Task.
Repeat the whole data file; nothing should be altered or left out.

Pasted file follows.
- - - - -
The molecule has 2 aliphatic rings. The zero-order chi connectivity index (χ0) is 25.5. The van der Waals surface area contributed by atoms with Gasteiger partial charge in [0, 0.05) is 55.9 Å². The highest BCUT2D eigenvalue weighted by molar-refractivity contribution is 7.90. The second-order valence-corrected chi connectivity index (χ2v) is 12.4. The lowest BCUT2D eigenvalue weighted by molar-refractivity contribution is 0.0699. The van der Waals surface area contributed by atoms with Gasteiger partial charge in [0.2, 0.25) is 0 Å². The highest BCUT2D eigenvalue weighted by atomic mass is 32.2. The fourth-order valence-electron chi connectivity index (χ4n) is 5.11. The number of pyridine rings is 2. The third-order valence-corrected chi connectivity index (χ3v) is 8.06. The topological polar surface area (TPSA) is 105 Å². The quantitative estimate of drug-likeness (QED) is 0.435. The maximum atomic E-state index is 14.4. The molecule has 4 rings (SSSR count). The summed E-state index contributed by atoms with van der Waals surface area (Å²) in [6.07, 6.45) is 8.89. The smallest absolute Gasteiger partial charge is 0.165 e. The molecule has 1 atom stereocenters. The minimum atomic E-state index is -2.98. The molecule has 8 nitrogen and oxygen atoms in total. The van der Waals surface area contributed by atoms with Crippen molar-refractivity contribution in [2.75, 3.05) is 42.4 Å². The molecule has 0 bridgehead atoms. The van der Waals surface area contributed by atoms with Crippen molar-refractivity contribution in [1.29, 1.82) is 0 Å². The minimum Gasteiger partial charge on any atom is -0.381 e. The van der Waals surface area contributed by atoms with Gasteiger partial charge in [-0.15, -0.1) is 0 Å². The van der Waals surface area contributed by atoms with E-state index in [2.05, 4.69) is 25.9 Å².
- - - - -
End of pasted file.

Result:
The molecule has 2 aliphatic rings. The zero-order chi connectivity index (χ0) is 25.5. The van der Waals surface area contributed by atoms with Gasteiger partial charge in [0, 0.05) is 55.9 Å². The highest BCUT2D eigenvalue weighted by molar-refractivity contribution is 7.90. The second-order valence-corrected chi connectivity index (χ2v) is 12.4. The lowest BCUT2D eigenvalue weighted by molar-refractivity contribution is 0.0699. The van der Waals surface area contributed by atoms with Gasteiger partial charge in [0.2, 0.25) is 0 Å². The highest BCUT2D eigenvalue weighted by atomic mass is 32.2. The fourth-order valence-electron chi connectivity index (χ4n) is 5.11. The number of pyridine rings is 2. The third-order valence-corrected chi connectivity index (χ3v) is 8.06. The topological polar surface area (TPSA) is 105 Å². The quantitative estimate of drug-likeness (QED) is 0.435. The maximum atomic E-state index is 14.4. The molecule has 4 rings (SSSR count). The summed E-state index contributed by atoms with van der Waals surface area (Å²) in [6.07, 6.45) is 8.89. The smallest absolute Gasteiger partial charge is 0.165 e. The molecule has 1 atom stereocenters. The minimum atomic E-state index is -2.98. The molecule has 8 nitrogen and oxygen atoms in total. The van der Waals surface area contributed by atoms with Crippen molar-refractivity contribution in [2.75, 3.05) is 42.4 Å². The molecule has 0 bridgehead atoms. The van der Waals surface area contributed by atoms with Crippen molar-refractivity contribution in [1.29, 1.82) is 0 Å². The minimum Gasteiger partial charge on any atom is -0.381 e. The van der Waals surface area contributed by atoms with Gasteiger partial charge in [-0.15, -0.1) is 0 Å². The van der Waals surface area contributed by atoms with E-state index in [2.05, 4.69) is 25.9 Å².